So what exactly is the old world and why is it labelled as such? Old world wines are those have come from Europe - where they have been making vino for centuries as opposed to decades. Each country and has their own traditional wine laws, which dictate what grapes can grow where, the minimum level of alcohol by volume, even the residual sugar content.
The majority of the time wines are labeled by region rather than by the grape or grapes in the bottle. Why? In a word, terroir
You linguistic dorks out there, the word terroir means earth or land. In wine terminology terroir is often referred to as "taste of place." It is everything other than the grape and the winemaking that contributes to the flavor of the wine: soil type, slope, aspect (which direction those slopes face) and altitude. The thinking is that where the wine is produced is more influential on the finished product than the grape itself. If anything, the grape is the means by which the land expresses itself (rather poetic, no?). The grape in question was chosen because it proved to be the most effective medium for the job.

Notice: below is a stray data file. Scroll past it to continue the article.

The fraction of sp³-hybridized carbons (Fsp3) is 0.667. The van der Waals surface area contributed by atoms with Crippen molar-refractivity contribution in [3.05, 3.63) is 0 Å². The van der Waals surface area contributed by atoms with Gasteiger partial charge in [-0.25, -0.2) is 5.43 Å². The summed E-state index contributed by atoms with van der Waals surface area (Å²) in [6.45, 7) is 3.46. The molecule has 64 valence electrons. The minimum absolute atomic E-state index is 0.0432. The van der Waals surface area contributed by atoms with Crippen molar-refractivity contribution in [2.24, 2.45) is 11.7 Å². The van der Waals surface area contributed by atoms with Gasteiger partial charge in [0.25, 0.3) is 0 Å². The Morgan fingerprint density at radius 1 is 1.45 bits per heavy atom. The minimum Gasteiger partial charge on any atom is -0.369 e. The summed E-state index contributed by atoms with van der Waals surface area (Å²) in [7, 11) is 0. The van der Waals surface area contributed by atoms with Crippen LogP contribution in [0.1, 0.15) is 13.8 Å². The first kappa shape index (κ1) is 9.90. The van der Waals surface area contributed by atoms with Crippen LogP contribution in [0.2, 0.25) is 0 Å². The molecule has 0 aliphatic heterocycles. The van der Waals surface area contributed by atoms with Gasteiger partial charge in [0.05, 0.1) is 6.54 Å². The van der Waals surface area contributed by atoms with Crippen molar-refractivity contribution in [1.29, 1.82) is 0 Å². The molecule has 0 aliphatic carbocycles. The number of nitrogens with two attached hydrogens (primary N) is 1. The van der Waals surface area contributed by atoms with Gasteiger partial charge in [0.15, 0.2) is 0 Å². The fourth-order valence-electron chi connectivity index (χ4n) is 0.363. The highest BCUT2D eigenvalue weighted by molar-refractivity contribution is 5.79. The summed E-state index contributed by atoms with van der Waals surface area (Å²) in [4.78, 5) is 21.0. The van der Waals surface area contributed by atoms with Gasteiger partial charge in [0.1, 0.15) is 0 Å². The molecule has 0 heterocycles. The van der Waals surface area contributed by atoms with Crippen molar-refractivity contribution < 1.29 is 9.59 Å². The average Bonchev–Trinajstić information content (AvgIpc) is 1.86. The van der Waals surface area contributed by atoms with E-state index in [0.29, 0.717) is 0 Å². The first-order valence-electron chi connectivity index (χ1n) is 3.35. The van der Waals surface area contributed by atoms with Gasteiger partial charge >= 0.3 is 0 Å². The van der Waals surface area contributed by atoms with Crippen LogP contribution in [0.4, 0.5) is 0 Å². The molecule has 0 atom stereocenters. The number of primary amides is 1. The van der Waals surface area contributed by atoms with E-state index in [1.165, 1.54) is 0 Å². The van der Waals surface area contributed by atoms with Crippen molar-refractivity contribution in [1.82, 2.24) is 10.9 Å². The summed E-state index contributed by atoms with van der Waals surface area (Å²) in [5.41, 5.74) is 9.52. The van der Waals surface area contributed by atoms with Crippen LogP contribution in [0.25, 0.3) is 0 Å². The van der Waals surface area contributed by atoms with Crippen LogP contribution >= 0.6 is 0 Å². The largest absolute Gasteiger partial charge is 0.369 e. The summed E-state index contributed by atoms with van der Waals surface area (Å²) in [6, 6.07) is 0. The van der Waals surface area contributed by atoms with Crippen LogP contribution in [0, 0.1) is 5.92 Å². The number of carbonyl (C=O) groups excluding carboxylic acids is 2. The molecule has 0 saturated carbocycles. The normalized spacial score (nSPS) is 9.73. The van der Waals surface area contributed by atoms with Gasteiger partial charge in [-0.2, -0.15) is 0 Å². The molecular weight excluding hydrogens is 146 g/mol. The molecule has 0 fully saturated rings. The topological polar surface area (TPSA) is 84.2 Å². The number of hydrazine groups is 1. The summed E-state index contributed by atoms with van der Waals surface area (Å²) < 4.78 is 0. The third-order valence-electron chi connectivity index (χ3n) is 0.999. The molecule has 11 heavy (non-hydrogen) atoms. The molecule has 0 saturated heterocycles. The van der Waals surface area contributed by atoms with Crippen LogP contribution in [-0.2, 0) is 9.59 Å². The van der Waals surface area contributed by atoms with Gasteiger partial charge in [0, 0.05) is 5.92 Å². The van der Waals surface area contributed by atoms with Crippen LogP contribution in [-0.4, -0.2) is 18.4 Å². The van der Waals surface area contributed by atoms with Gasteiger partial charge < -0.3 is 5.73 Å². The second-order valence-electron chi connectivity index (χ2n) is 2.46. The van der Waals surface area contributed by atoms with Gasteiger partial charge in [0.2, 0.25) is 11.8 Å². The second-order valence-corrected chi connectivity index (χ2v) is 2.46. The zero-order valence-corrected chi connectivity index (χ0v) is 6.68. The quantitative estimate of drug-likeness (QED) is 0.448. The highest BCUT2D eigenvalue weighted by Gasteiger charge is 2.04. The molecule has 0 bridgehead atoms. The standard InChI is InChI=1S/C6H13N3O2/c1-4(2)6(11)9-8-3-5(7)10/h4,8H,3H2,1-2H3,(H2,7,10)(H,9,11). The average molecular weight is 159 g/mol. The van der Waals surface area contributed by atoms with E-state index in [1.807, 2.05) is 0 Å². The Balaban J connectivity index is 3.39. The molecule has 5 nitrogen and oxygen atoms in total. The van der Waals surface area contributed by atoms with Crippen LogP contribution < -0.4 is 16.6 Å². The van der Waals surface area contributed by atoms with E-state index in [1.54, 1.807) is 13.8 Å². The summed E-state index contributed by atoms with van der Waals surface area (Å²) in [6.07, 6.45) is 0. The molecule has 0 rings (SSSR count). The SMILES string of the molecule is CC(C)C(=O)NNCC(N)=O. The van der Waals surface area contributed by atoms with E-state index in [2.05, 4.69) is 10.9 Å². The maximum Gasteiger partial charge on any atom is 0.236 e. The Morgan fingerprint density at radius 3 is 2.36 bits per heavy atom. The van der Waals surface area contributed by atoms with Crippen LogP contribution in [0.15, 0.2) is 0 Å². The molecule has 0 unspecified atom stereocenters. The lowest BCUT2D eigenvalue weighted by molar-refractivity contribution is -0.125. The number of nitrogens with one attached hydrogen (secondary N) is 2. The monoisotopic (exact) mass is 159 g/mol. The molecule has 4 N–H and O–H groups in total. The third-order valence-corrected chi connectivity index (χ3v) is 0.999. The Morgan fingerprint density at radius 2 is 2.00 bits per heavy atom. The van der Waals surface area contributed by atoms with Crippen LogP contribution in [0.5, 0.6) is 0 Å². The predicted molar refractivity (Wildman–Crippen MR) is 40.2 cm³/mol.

If one were to think of a bottle of wine as a work of art (A high falutin analogy but bear with me), the terroir is the painter, the winemaker the canvas and the grape is the paint. In new world terms (where variety and vintner style rules), the winemakers is the painter, the land is the canvas and the grape is once again the paint. There are exceptions to this rule, of course, but a sound concept to keep in mind when just starting out.
So click away and feel free to learn a little bit more about what could be your next favorite wine region!